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Top Ten Cookery Books: Paul Hughes

February 15, 2012

Paul Hughes

I’ve written about the lovely A Cena on the Hill deli before and its head chef, Paul Hughes, but thought it was time I headed back to talk to Paul about his Top Ten Cookery Books and find out more about him. Paul is an interesting man to talk to: apart from his obvious love of food – and in particular, charcuterie – he is also passionate about motorbikes (he’s owned 40 or so in his time), architecture and travel, particularly to Japan. His career as a chef has taken him to some of the best kitchens in the country, including Langan’s Brasserie when it first opened and later St John. He’s worked with people like Richard Corrigan and for eight years was at Ginger Pig making sausages, pates, terrines and pies. It’s for his wonderful charcuterie that Paul has received the greatest acclaim, with Jonathan Meades, when writing for The Times, describing his ‘delicious black puddings’, faggots, haslet and raised pies as ‘baroque in their magnificence’. Now the lucky people of Richmond have Paul’s magnificent charcuterie on their doorstep. At the back of A Cena on the Hill, in the small kitchen area, he can be found making his wonderful black puddings, pies, pates and many other fabulous dishes. When I arrived today, he was finishing off some pork pies which were just about to go into the oven and the last time I was there I tasted his haslet, which put all other haslet I’d eaten in my life to shame.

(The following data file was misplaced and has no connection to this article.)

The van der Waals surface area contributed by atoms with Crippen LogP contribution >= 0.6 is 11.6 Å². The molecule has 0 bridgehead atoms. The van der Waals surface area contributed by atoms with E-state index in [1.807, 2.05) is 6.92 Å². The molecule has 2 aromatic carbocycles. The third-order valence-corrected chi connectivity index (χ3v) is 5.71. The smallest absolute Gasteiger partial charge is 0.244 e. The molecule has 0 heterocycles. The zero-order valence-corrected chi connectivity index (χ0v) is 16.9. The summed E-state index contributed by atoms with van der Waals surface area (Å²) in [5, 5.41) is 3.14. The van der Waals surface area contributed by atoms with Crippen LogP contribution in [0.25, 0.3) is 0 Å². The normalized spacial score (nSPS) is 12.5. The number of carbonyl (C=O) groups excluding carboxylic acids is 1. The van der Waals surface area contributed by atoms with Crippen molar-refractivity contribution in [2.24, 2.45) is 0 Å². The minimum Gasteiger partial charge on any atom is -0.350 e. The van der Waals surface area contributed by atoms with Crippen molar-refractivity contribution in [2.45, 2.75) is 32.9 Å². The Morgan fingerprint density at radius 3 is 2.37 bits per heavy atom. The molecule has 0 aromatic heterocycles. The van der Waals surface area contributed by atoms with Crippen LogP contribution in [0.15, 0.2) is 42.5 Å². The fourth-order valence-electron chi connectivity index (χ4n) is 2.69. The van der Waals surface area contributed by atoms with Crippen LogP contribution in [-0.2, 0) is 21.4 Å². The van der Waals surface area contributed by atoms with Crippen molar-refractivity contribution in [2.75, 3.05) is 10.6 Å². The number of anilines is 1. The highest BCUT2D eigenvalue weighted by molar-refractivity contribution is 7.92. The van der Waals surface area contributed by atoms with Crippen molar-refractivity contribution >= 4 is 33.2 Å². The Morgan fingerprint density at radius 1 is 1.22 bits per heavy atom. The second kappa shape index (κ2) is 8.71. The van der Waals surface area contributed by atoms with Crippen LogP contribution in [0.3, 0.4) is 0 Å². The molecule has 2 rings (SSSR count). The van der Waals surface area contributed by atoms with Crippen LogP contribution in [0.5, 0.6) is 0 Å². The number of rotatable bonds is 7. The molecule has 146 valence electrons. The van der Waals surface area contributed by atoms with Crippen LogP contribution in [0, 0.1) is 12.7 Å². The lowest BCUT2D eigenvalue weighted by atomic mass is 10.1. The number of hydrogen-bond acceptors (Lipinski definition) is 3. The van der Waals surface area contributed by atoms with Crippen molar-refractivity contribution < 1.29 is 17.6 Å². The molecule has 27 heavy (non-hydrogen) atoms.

Given Paul’s charcuterie skills and love, his first choice of book was hardly a surprise!

1.  Charcuterie & French Pork CookeryJane Grigson (1969) – Paul described this as a ‘bible’ and the first book that caught his imagination. The recipes are simple and classic with lots of the recipes ones he has used for years. It was also, he thought, a brave book at the time, for how many home cooks would have tried to make these things then. It may well have been brave, but it’s turned out to be a classic.

2.  The Fifth QuarterAnissa Helou (2004) – The ‘fifth quarter’ is offal and Paul likes the way this Lebanese cookery writer brings the Middle East’s respect for offal to this book; something that is often lacking in this country, he feels, where people often dismiss offal. This book, he told me, contains the black pudding recipe he uses.

3.  Thai CookingJennifer Brennan (1984) – This was one of the first complete Thai cookery books. It has no photos but Paul described the book as an ‘exciting piece of writing’, with great recipes. He said it opened with an evocative description of a Thai meal that brought alive all the smells and sights and senses of the experience.

4.  Maynard – Adventures of a Bacon CurerMaynard Davies (2003) – Basically, the story of a man who learnt to cure bacon – but, Paul told me, really great reading and a great story. The recipes are really an aside and the book is about the man.

5.  Nose to Tail EatingFergus Henderson (2004) – Fergus Henderson opened the St John restaurant in London in 1995, with the emphasis firmly on meat. Paul worked there for two and a half years and this book, he told me, contained ‘lots of me’. The recipes, he said, were like old friends; food he cooks on a day-to-day basis but also food he was a partner in evolving, like ‘blood cake’ – blood and polenta.